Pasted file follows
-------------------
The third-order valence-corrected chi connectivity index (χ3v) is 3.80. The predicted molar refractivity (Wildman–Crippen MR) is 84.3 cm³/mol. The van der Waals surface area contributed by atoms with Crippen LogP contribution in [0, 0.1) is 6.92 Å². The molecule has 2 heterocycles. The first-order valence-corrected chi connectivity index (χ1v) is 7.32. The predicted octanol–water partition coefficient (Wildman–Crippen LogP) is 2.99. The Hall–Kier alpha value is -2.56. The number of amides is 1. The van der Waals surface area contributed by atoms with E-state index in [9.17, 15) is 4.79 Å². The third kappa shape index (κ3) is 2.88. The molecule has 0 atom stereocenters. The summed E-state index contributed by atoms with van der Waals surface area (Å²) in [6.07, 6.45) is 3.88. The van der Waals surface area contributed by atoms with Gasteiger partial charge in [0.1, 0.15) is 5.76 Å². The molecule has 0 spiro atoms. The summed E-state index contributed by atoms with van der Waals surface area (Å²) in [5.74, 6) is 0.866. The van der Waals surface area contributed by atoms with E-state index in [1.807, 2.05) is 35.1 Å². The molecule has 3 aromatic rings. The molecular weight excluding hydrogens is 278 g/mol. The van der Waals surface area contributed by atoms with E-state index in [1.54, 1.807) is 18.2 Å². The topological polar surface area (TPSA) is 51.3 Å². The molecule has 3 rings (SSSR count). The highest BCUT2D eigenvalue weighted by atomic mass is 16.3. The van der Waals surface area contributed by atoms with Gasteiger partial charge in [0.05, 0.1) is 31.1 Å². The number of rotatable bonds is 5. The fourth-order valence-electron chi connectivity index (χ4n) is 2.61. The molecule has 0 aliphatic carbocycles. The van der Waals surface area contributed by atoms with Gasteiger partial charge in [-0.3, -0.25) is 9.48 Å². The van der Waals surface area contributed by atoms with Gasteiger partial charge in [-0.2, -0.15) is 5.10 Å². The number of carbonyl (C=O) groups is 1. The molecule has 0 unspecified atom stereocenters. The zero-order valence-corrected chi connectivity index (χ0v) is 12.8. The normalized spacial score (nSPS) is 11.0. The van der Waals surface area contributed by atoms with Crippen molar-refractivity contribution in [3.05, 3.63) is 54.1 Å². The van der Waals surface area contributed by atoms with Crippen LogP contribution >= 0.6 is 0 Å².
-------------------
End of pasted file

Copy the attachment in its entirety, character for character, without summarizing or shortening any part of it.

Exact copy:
The third-order valence-corrected chi connectivity index (χ3v) is 3.80. The predicted molar refractivity (Wildman–Crippen MR) is 84.3 cm³/mol. The van der Waals surface area contributed by atoms with Crippen LogP contribution in [0, 0.1) is 6.92 Å². The molecule has 2 heterocycles. The first-order valence-corrected chi connectivity index (χ1v) is 7.32. The predicted octanol–water partition coefficient (Wildman–Crippen LogP) is 2.99. The Hall–Kier alpha value is -2.56. The number of amides is 1. The van der Waals surface area contributed by atoms with E-state index in [9.17, 15) is 4.79 Å². The third kappa shape index (κ3) is 2.88. The molecule has 0 atom stereocenters. The summed E-state index contributed by atoms with van der Waals surface area (Å²) in [6.07, 6.45) is 3.88. The van der Waals surface area contributed by atoms with Gasteiger partial charge in [0.1, 0.15) is 5.76 Å². The molecule has 0 spiro atoms. The summed E-state index contributed by atoms with van der Waals surface area (Å²) in [5.74, 6) is 0.866. The van der Waals surface area contributed by atoms with E-state index in [1.807, 2.05) is 35.1 Å². The molecule has 3 aromatic rings. The molecular weight excluding hydrogens is 278 g/mol. The van der Waals surface area contributed by atoms with E-state index in [1.54, 1.807) is 18.2 Å². The topological polar surface area (TPSA) is 51.3 Å². The molecule has 3 rings (SSSR count). The highest BCUT2D eigenvalue weighted by atomic mass is 16.3. The van der Waals surface area contributed by atoms with Gasteiger partial charge in [0.05, 0.1) is 31.1 Å². The number of rotatable bonds is 5. The fourth-order valence-electron chi connectivity index (χ4n) is 2.61. The molecule has 0 aliphatic carbocycles. The van der Waals surface area contributed by atoms with Gasteiger partial charge in [-0.3, -0.25) is 9.48 Å². The van der Waals surface area contributed by atoms with Gasteiger partial charge in [-0.2, -0.15) is 5.10 Å². The number of carbonyl (C=O) groups is 1. The molecule has 0 unspecified atom stereocenters. The zero-order valence-corrected chi connectivity index (χ0v) is 12.8. The normalized spacial score (nSPS) is 11.0. The van der Waals surface area contributed by atoms with Crippen molar-refractivity contribution in [3.05, 3.63) is 54.1 Å². The van der Waals surface area contributed by atoms with Crippen LogP contribution >= 0.6 is 0 Å².